Hi. My name is Jennifer. And I have agoraphobia. I’ve never talked about this in public before. In fact, this is the first time I am admitting this in an open forum; only my family and close friends know this fact about my personality.

There are many names for my problem. When I was a teenager, I was told by therapists that it was social anxiety. So this isn’t something new to me. I am not the worst case out there. My case is mild compared to the people it affects on a major scale. How does it affect me? I suffer from violent pains in my stomach each morning before I leave my house, but once I step beyond the threshold of my apartment door — I start to convalesce.

Sometimes I think my agoraphobia goes hand in hand with my sensitivity. As a highly sensitive person, I absorb and process everything around me. Sometimes being in a room crowded with people is too overwhelming for me. I feel over stimulated by the noise and emotion swirling around me. So much so, I can sometimes feel exhausted or gain a headache after I leave an event. This sensitivity is an essential plus to my life as a writer but crippling when it comes to my social life; to combat this difficulty, I usually choose events that are more my speed: slow going with a more intimate surrounding and smaller groups.

So what is agoraphobia exactly? There are many definitions but I will choose to tell you the simplest one. Agoraphobia is the fear of leaving one’s comfort zone and entering into new uncontrollable environments. Sounds like the very essence of travel, right?

So how do I do it? How do I, with the fear of leaving my comfort zone, do so by traveling? How did I travel to Paris, France without knowing a single soul there or the language when I was nineteen years old? How was I able to board the plane to Paris without having a panic attack, knowing it was my first time in an airport or on an air plane? How did I move across the globe to Buenos Aires, Argentina without knowing anyone or the language?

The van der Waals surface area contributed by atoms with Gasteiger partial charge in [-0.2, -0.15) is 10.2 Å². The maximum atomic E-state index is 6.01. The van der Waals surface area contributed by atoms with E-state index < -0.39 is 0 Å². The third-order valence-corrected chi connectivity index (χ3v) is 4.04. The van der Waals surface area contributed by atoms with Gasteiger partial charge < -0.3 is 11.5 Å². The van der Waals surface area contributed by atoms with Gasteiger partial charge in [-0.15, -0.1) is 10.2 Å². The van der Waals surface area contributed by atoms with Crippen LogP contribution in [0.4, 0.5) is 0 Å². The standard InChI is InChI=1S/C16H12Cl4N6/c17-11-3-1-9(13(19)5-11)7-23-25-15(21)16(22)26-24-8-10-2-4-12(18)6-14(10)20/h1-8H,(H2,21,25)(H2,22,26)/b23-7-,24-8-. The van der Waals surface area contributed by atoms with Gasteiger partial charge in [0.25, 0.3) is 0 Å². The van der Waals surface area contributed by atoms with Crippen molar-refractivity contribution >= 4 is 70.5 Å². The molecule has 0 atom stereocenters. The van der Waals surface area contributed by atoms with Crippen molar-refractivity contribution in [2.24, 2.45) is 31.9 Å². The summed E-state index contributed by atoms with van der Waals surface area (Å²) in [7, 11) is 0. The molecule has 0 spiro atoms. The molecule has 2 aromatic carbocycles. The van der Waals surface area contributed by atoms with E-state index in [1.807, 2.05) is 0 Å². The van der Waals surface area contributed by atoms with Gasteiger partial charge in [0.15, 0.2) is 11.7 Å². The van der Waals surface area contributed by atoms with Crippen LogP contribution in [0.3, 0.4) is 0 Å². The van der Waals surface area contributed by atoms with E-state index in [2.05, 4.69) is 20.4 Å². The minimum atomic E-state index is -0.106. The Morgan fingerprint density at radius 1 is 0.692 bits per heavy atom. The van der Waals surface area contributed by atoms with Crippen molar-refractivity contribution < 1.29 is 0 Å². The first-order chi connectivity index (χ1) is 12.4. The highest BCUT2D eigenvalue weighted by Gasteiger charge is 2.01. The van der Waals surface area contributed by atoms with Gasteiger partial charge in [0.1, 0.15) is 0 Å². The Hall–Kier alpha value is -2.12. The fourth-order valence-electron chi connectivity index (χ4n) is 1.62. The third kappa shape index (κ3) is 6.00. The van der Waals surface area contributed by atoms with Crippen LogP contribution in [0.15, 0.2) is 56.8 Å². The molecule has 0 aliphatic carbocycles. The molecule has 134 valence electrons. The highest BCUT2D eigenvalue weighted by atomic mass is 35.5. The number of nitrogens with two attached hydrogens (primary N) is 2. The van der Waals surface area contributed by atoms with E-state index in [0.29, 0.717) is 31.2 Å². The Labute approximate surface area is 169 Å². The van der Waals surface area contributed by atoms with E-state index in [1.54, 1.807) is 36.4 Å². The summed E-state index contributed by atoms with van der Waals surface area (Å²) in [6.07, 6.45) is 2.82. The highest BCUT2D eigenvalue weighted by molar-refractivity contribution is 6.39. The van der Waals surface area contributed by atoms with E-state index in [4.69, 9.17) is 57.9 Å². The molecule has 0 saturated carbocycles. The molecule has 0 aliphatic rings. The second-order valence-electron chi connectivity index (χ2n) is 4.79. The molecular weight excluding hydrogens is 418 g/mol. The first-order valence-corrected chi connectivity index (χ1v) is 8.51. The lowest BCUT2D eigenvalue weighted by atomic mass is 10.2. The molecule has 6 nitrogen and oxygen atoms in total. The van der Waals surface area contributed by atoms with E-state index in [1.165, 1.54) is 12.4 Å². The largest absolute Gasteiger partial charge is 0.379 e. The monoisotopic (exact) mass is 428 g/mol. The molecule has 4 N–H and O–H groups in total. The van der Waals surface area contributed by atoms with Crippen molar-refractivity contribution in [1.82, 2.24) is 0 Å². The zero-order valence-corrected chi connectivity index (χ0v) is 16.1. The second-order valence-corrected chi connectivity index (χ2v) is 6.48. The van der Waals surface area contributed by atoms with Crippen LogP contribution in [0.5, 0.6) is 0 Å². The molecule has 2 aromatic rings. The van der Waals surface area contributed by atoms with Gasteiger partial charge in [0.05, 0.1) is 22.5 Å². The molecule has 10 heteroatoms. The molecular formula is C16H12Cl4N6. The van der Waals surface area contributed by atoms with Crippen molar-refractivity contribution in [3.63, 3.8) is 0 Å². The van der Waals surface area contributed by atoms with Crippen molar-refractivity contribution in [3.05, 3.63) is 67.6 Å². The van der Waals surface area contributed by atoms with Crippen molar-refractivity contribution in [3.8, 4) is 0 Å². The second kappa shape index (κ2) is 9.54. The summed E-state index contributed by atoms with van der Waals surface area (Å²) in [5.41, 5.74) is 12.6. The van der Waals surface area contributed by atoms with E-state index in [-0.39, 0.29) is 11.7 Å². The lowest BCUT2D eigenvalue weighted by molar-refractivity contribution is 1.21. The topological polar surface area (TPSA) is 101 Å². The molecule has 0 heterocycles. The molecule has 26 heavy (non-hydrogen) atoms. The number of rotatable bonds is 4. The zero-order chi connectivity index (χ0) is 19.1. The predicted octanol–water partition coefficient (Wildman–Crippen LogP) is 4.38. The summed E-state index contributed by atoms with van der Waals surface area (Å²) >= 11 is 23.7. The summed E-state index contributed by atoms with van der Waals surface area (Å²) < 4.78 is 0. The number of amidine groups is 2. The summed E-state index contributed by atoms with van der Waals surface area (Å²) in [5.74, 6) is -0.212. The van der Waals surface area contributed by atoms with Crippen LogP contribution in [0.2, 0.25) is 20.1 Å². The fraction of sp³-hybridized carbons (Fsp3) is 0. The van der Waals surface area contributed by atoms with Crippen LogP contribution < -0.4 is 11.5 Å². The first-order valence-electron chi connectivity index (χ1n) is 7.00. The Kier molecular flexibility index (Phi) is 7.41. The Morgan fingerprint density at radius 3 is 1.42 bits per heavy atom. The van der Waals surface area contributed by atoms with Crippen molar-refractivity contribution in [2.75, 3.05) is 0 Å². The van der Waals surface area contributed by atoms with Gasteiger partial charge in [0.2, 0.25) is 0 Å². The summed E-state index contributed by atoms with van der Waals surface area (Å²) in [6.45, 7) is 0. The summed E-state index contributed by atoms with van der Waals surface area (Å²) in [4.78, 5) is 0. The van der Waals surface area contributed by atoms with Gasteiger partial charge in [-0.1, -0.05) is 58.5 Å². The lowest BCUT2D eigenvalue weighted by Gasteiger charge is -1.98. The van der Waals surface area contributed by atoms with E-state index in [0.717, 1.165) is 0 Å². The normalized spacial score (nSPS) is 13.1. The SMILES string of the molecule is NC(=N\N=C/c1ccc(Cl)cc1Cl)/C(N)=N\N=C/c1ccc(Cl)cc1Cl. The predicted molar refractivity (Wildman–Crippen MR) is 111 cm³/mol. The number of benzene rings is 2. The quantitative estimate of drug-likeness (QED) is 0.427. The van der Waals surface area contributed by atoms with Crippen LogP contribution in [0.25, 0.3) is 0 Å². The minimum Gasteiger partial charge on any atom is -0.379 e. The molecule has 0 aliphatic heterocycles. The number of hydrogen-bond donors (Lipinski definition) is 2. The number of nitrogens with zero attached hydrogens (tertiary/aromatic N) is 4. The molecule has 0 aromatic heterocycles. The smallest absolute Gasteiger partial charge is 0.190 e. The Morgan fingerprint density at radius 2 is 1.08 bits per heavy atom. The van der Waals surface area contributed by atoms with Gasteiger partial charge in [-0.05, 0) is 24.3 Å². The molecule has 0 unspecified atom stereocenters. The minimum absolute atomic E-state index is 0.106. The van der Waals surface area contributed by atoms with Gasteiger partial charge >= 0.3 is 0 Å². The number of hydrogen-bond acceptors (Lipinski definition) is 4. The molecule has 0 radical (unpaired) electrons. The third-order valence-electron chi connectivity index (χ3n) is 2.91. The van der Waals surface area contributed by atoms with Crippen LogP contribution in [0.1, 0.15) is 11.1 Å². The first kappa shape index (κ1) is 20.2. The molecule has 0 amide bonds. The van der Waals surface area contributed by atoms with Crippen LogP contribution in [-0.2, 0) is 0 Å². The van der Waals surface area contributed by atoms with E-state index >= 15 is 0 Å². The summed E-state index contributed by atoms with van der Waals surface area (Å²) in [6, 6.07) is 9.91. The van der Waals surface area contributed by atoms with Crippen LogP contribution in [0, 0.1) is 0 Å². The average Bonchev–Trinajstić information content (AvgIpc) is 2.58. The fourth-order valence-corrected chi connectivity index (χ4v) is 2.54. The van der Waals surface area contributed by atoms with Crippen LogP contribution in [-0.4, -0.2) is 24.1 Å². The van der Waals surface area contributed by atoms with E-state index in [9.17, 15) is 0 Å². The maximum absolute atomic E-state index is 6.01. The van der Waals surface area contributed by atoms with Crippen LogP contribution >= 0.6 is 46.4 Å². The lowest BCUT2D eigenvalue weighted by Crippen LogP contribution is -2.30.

How did I, a person who feels suffocated by crowds or threatened when her personal space is encroached upon, survive the over crowded trains and colectivos of Buenos Aires? How did I go bar crawling, dancing the night away in the dark Boliches surrounded by a sweaty crowd? I had Courage, faith and strength that’s how— though a few nights of inebriation helped too.

Most of all it was stubbornness. I refused to be bound by my fears— to be tethered to one part of the world for the rest of my life. I wanted to see the world and I wasn’t going to let an anxiety problem stop me.

I don’t share this personal thing about myself easily. I don’t share personal stories about myself without believing it will benefit someone in some way. If I know it won’t— I don’t share my story. After a lot of thought and hesitation, I share this because I want anyone out there— who may be suffering from the same anxiety problems as I do— to know they don’t have to be caged by it. If you dream of travel, I want you to know travel is still in your future if you let your passion set your fears and afflictions aflame. If I can do it— you certainly can!

NOTE: Photo found via. I do not own any rights.


  1. Kudos to you for not letting this potentially crippling condition cramp your desire to travel.

    It took courage to open yourself so publicly – this is going way outside your comfort zone. Hope someone else will benefit from your example. Thanks for sharing.

    • jenjen2010 says:

      Thanks, Monica! You’re welcome! The thought that it might help someone gave me the courage to write this post.

  2. Rashida O says:

    As someone who’s also sensitive and somewhat shy, I can definitely relate. However, like you said, all it takes is “courage, strength, and faith” to conquer one’s fears. What pushes me to get out of my comfort zone and travel is knowing that I want to live my life with no regrets.

    Thanks for sharing!

  3. What an amazing and brave person you are. I never would have known you had this issue! So glad you found a way to overcome it because if not we would not be blessed with stories of your travels!


    • jenjen2010 says:

      Hi Tameka! I thank god for my strength. I truly could not do it without him. As long as I am still breathing I will keep traveling. It may be at my own pace, but I will keep on doing it! Thanks so much for your kind words and support! 😀

  4. Aj says:

    Thank you for sharing your story . I’ve always been a traveler but became stricken with the fear of traveling the last 3 years. I want my life back. I want the fear to go away. I search each night for the answers… How do I travel again for thee first time and not worry about being on a long road with no hospital in site? With my home, my safe place so far away? I haven’t got there yet but I just keep asking God to teach me his wisdom and stegnth, pray and take baby steps for my life to get back to normal.

    • Jennifer says:

      Hi AJ,
      I hope my story can help you be brave. Yes, baby steps are the first and most important steps. You will get there. Don’t give up! I wish you all the best!
      Jen :0)

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